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2014 Stories 210 - 218

This batch of stories can all be found in the September issue of Lightspeed Magazine, #52.  These are the contents of the e-book edition, which include a reprint novella not found in the online website issue content.

210. HERD IMMUNITY by Tananarive Due    In a follow-up to Due's story "Removal Order" (from the anthology The End Is Nigh), we find main character Nayima several months into her jounrey across a post-viral-apocalyptic United States. She finally encounters another human who seems to be as immune to the 72 Hour Virus as she is -- but the man, Kyle, is rightfully cautious about contact with another person. Due expertly builds the tension of hope for a happy -- or at least not horrible -- ending in waves of connection and distance between two people caught in an untenable, lonely situation. There was one particularly startling piece of imagery Nayimi comes across, reminiscent of the Jamestown Massacre that brought me right back to seeing photos and news footage of that event.  I won't talk about how it fits into the story as a whole, but it was an immediate and effective gut-punch that just proves how well Due connects her future fiction with the world we've grown up in.

211. STARFALL by Saundra Mitchell      Set against the backdrop of a star gone super-nova that is visible from Earth, Amara  Moore ponders existential questions of universal interconnectedness.  This is a lonely, heartbreaking first person narrative that I had to read twice to make sure I picked up on all of the nuances and small moments that build to the climax.

212. TEN RULES FOR BEING AN INTERGALACTIC SMUGGLER (THE SUCCESSFUL KIND) by Holly Black     One one hand, this is a "listicle" type story, a storytelling style I'm usually very fond of. On the other hand, this is also a "direct address" story ("You find yourself moving..."), which is always a hard sell for me.  Black manages to balance the two conceits so that I enjoyed the story far more than I usually enjoy direct address narration. "You" are a teen who has escaped her harsh colony world by stowing away on her uncle's smuggling ship and finds herself in over her head when other pirates attack the ship. There are some really neat moments in the story, and the author really drives home the "don't judge an alien race by its reputation" effectively, but being addressed as the character always puts me at a slight remove instead of drawing me in.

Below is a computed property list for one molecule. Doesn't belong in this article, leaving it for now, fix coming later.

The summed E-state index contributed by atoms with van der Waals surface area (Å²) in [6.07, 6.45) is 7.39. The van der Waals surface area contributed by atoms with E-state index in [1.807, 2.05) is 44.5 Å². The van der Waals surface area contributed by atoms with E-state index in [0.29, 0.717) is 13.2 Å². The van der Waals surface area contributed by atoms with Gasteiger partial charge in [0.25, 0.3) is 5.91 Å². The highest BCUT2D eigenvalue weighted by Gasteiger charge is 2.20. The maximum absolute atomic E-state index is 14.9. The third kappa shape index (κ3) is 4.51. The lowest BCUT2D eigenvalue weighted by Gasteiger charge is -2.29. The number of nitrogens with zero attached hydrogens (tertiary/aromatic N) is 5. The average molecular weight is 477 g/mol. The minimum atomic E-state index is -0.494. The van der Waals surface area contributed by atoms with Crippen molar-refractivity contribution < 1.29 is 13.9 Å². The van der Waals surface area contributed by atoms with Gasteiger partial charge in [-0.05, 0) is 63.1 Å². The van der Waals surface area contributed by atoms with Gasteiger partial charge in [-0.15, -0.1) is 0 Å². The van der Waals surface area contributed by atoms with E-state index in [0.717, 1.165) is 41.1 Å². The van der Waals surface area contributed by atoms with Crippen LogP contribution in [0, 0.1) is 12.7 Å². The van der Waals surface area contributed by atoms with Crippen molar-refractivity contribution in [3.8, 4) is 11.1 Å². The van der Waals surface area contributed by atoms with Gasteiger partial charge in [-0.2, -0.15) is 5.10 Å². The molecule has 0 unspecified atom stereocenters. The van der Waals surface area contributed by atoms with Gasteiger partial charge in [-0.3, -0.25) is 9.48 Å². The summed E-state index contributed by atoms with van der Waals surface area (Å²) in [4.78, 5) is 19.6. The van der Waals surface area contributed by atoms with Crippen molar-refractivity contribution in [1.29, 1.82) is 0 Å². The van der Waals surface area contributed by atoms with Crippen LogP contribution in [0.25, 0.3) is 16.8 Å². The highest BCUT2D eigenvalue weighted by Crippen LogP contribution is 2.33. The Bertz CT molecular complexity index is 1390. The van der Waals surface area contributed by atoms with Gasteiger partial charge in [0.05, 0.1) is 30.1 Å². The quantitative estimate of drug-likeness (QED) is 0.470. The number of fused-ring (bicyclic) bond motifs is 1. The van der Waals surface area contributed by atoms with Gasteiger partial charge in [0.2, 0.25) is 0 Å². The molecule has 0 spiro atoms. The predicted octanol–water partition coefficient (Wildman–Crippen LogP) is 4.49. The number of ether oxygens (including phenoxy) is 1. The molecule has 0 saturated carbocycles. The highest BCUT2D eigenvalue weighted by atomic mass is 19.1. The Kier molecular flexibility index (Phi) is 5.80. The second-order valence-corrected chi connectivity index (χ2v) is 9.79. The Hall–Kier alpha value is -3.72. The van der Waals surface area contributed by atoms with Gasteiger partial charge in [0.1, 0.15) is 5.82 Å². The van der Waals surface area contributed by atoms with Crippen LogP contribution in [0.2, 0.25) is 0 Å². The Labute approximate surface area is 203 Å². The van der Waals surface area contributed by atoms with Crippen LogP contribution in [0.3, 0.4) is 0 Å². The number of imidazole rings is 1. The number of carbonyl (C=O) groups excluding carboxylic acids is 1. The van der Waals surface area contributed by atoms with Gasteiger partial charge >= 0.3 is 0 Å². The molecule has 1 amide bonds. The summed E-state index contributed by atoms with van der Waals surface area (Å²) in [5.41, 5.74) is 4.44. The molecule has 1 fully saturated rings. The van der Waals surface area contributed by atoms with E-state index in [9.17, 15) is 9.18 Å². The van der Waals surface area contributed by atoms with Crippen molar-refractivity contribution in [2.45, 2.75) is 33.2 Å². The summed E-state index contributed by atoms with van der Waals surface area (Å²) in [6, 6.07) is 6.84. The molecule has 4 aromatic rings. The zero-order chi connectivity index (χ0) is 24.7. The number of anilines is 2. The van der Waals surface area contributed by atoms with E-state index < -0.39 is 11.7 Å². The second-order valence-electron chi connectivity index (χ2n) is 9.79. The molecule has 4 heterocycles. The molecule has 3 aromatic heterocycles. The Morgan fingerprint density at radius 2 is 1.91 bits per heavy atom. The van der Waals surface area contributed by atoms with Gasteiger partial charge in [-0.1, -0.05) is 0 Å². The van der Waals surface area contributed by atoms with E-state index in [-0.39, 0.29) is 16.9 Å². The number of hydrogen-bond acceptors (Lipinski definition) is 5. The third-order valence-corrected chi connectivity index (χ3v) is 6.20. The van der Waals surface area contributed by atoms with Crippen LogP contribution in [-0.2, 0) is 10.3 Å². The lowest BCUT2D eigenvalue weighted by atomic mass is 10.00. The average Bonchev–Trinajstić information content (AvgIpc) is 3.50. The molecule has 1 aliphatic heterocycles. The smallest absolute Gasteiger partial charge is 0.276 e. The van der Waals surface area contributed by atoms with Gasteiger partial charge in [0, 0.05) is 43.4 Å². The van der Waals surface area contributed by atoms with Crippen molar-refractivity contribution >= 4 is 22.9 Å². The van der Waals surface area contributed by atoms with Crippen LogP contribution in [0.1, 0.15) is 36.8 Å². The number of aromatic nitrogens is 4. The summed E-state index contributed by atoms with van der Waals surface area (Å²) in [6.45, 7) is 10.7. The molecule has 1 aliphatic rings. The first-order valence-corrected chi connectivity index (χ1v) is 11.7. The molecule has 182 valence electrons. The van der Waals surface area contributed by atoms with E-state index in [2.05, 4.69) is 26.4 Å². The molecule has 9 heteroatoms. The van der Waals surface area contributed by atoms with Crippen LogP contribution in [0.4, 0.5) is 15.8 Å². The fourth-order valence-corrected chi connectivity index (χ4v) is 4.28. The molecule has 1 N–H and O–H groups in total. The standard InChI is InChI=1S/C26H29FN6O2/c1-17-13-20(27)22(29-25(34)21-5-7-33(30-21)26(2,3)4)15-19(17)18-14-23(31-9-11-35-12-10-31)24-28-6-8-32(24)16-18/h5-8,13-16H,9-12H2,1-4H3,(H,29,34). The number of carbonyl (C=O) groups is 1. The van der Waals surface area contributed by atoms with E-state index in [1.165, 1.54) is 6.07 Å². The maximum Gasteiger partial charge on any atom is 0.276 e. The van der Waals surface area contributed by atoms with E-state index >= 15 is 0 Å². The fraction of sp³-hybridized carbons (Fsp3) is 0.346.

213. BOY ON THE ROCKS by Sam J. Miller   In a very near-future, a big "dumb" gay teen in a group home falls under the spell of a wily twink who leads him to question his life and circumstances.  Of course, neither boy completely fits the stereotype people see him as, especially not Sauro, the narrator.  He may think of himself as slow and a brute, but the cloudport in his head gives him greater power than he recognizes.  Case, the twink, leads Sauro into shooting a porn flick to make money -- these group home kids all do something illegal (or at least borderline so) to make ends meet under the watchful Fagin-like gaze of the group home director -- and this leads Sauro to taking control of his own life. Miller's characters are real, conflicted, making potentially bad decisions because they feel they have no other choice; the same characters could be set in a story without the near-future SF aspects and feel just as real.